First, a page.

Relative to other countries, Spain had persistently high deficits during the 1800s and defaulted or rescheduled its debt in 1809, 1820, 1831, 1834, 1851, 1867, 1872, 1882 and during 1936-1939. Spain’s debt rose from 60% of GDP in 1860 to over 160% of GDP in 1875 leading to a default in 1882. By staying out of both World War I and World War II, Spain was able to avoid the large debts created by these wars for other European countries. By the 1970s, its Debt/ GDP ratio had fallen to 10% of GDP, but has risen since then as its social policies have changed.

Spain’s debt history is different from other European countries. It had persistent deficits in the 1800s when many European countries were reducing their debts or keeping them small, then avoided the costs of both World Wars. Despite reducing its debt after World War II, adjusted for inflation, bondholders lost money between 1942 and 1985 due to rising inflation and rising interest rates. Inflation is fixed income investors’ worst enemy.


Sweden, along with Switzerland, is one of the few countries that has never seen its Debt/GDP ratio rise above 100%. Sweden was neutral in World War I and saw its Debt/GDP ratio rise to only 50% during World War II. The most significant increase in debt came in the 1980s and 1990s when large increases in secular social spending increased the Debt/GDP ratio to 75% and the Interest Coverage to 8% of GDP. This sparked a financial crisis in Sweden in the 1990s which led to a reform of its fiscal finances similar to the Canadian reforms. These financial reforms included school vouchers, privatization of pensions and other reforms that the market-loving United States has refused to make. As a result of this, its interest coverage has fallen back to 2% of GDP and the Debt/GDP ratio back to the 40% level.

Sweden and Canada both show that entitlements can be reformed when a financial crisis forces a country to do so. However, making these reforms in a relatively small, homogeneous country like Sweden is easier than in a diverse, large country such as the United States.


Switzerland also has not seen its Debt/GDP ratio exceed 100%. The only time the ratio exceeded 50% was during World War II, but this ratio has consistently remained below 30% since the 1950s. Switzerland provides a model for the rest of the world for fiscal control and the benefits of a decentralized governmental structure.


The United Kingdom has the longest history of government data available for any country. GFD’s data on government revenues for the UK goes back to 1168 and government debt back to 1689. Both the United States and France inflated their way out of their debts of the 1700s, but the United Kingdom did not. Consequently, its debt exceeded 200% of GDP when the Napoleonic wars ended in 1815 and its interest coverage exceeded 10% of GDP. Under normal circumstances, this would have sparked a financial crisis, but in the midst of the Napoleonic wars, there were few investment alternatives and the Pound Sterling was the reserve currency of the 19th Century. After the wars were over with, the UK signaled that it would meet its debt obligations, which it did, and the Debt/GDP ratio steadily declined until 1915.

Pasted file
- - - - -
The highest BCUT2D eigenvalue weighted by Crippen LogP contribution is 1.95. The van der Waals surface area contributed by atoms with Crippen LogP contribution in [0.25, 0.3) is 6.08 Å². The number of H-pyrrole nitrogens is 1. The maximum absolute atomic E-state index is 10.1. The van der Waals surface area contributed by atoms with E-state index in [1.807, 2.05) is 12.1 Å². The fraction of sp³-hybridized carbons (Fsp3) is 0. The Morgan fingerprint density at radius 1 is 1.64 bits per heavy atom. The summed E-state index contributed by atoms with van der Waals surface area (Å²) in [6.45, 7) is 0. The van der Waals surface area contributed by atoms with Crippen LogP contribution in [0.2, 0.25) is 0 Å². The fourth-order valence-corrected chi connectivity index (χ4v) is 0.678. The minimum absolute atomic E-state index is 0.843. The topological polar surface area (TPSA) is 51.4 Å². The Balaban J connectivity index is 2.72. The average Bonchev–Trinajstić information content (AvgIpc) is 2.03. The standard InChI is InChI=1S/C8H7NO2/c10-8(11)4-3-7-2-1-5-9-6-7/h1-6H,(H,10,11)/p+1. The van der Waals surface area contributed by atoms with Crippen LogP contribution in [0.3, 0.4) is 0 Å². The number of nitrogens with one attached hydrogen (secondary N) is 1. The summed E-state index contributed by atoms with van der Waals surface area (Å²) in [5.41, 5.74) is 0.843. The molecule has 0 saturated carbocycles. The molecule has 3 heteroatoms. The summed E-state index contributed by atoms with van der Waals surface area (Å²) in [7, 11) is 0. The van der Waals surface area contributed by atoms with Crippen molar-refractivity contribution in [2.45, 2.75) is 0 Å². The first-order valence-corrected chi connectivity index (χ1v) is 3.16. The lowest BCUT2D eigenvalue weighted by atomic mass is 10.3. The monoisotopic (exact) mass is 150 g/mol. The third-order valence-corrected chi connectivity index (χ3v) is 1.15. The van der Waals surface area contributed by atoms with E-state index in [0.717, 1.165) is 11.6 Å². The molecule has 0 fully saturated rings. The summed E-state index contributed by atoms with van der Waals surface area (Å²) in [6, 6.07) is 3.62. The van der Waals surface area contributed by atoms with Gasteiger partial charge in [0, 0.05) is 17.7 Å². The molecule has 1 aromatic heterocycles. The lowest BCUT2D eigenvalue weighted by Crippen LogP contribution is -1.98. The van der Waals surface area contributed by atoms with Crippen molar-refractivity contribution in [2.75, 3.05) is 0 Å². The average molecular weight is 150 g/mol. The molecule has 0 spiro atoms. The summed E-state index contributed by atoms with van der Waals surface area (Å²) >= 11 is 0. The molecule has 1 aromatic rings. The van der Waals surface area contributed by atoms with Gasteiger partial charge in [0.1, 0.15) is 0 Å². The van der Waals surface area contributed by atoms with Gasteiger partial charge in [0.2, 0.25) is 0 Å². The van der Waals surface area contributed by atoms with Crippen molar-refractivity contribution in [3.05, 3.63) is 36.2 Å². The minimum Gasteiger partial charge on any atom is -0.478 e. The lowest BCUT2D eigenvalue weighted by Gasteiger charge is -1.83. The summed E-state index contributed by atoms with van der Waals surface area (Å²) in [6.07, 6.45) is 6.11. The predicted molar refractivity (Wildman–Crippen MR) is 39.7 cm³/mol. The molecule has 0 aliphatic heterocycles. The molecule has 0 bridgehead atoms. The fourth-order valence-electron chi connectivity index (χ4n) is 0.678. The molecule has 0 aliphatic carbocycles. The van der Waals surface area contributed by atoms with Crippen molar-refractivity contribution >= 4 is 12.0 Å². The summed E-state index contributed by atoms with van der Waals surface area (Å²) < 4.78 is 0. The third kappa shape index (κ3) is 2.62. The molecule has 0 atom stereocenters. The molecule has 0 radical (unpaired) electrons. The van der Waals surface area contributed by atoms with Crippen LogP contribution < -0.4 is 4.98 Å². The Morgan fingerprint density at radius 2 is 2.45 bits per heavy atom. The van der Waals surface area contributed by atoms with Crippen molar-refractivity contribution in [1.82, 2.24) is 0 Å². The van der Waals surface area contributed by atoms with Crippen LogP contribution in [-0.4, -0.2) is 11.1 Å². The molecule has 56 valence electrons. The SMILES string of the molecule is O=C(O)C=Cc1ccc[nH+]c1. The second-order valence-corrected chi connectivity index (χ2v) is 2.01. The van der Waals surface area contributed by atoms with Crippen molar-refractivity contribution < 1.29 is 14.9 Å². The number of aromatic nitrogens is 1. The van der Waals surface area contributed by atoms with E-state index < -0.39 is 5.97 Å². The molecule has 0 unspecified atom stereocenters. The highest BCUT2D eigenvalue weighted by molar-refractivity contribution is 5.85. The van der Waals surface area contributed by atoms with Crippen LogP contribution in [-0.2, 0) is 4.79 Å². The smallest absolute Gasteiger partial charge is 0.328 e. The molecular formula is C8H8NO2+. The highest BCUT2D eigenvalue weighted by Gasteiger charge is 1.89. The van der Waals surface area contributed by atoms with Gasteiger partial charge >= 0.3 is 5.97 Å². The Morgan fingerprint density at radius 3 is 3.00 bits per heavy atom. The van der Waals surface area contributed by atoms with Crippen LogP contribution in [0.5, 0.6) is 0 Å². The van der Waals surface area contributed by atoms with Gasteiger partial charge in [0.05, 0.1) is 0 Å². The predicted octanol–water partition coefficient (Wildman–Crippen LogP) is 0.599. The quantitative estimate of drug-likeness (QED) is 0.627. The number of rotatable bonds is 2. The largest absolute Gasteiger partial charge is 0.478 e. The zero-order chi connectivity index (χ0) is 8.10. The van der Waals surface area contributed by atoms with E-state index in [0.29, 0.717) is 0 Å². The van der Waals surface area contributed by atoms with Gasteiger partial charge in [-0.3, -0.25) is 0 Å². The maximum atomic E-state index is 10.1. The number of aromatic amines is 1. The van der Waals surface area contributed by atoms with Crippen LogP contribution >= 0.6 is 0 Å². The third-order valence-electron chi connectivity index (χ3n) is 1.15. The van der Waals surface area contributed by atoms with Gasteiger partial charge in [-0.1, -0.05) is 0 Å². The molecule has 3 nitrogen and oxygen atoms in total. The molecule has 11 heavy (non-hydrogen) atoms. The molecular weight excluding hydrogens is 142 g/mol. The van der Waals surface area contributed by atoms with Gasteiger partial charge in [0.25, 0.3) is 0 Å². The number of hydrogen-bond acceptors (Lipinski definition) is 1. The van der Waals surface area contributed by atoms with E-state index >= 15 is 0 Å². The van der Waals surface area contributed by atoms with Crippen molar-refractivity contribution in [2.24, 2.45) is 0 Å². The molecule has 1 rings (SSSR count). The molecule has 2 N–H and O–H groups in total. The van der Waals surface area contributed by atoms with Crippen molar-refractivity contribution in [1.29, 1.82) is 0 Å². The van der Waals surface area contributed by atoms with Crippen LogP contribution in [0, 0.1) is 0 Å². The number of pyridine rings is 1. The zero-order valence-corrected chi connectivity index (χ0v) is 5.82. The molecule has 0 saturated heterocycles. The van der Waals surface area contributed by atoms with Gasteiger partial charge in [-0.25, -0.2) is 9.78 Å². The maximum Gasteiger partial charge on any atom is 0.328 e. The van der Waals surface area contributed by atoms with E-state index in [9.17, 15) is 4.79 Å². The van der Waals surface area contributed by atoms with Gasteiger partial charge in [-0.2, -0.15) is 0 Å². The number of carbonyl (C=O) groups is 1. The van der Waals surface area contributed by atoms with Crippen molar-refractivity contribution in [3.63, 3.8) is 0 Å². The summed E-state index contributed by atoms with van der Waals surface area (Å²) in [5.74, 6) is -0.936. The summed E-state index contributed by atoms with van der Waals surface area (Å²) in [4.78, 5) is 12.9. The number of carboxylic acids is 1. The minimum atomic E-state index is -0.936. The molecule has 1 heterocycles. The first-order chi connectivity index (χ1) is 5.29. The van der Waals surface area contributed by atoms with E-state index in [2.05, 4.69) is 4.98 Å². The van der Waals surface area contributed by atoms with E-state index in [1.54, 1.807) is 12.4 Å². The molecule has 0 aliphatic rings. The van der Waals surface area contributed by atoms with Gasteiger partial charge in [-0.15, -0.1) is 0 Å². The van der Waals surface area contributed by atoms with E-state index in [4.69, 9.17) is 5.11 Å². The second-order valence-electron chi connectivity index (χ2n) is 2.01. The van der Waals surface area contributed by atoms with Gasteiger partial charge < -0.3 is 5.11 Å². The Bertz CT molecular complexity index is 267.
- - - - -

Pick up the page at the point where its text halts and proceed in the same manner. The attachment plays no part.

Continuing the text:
The UK could not have carried such a heavy debt load had it not been the world’s reserve currency and the financial center of the world. That the UK was awash with capital is witnessed by the various bubbles that occurred in the 1810s with canals, 1820s with mining and Latin American stocks, the 1840s with railroads, and for the rest of the 1800s with the steady rise in domestic and foreign securities listed on the London Stock Exchange. The United States reaped similar benefits in the 20th Century and today.

Despite declining to almost 20% by 1914, the UK’s Debt/GDP ratio rose to over 150% after World War I and over 200% after World War II. Unlike France, Germany, Italy and other continental countries, the UK refused to pursue an inflationary default after either World War I or World War II. London remained the financial center of Europe after World War I, and recognized the cost of an inflationary default.

No doubt, the debt burden this imposed, equal to around 5% of GDP from the 1920s to 1970s when the UK finally went through double-digit inflation which lowered its Debt/GDP ratio. Someone has to pay the cost of the debt and politics determines this. Continental countries punished bondholders after World War II, but benefited in the long run. The UK respected its debt obligations, but suffered lower growth as a result.

The UK now faces a large deficit which Prime Minister Cameron is addressing with large cuts in spending. It appears to be following the path of Canada and Sweden in the 1990s, though how successful it will be remains to be seen.

The UK shows both the benefits and the costs of being a financial center and having a reserve currency. On the one hand, this enables the country to borrow more as a share of GDP without sparking a financial crisis than would otherwise be possible. On the other hand, it makes it more difficult to default on debt, either through inflation or an outright default. This constrains growth in the long-run since the country is unable to reduce its debt load through inflationary or outright default. These are important lessons for the United States.


The debt history of the US is probably better known than any other country. The US largely paid for the Revolutionary war through inflation with 1000 Continental Dollars converted into 1 Silver Dollar by the end of the war. The Federal Government paid off its debt in the 1830s and despite borrowing 40% of GDP to pay for the Civil War, by 1915, the US had virtually paid off its debt once again. The Debt/GDP ratio rose back to 40% after World War I, back to 40% during the 1930s and to over 120% of GDP during World War II, fell to 35% of GDP by the mid- 1970s and is now reapproaching 100% of GDP. Most European countries saw their Debt/GDP ratios fall between 1995 and 2008, but the US ratio rose due to tax cuts, wars and expansions in government spending leaving the country with a higher Debt/ GDP ratio than most OECD countries when the Great Recession began.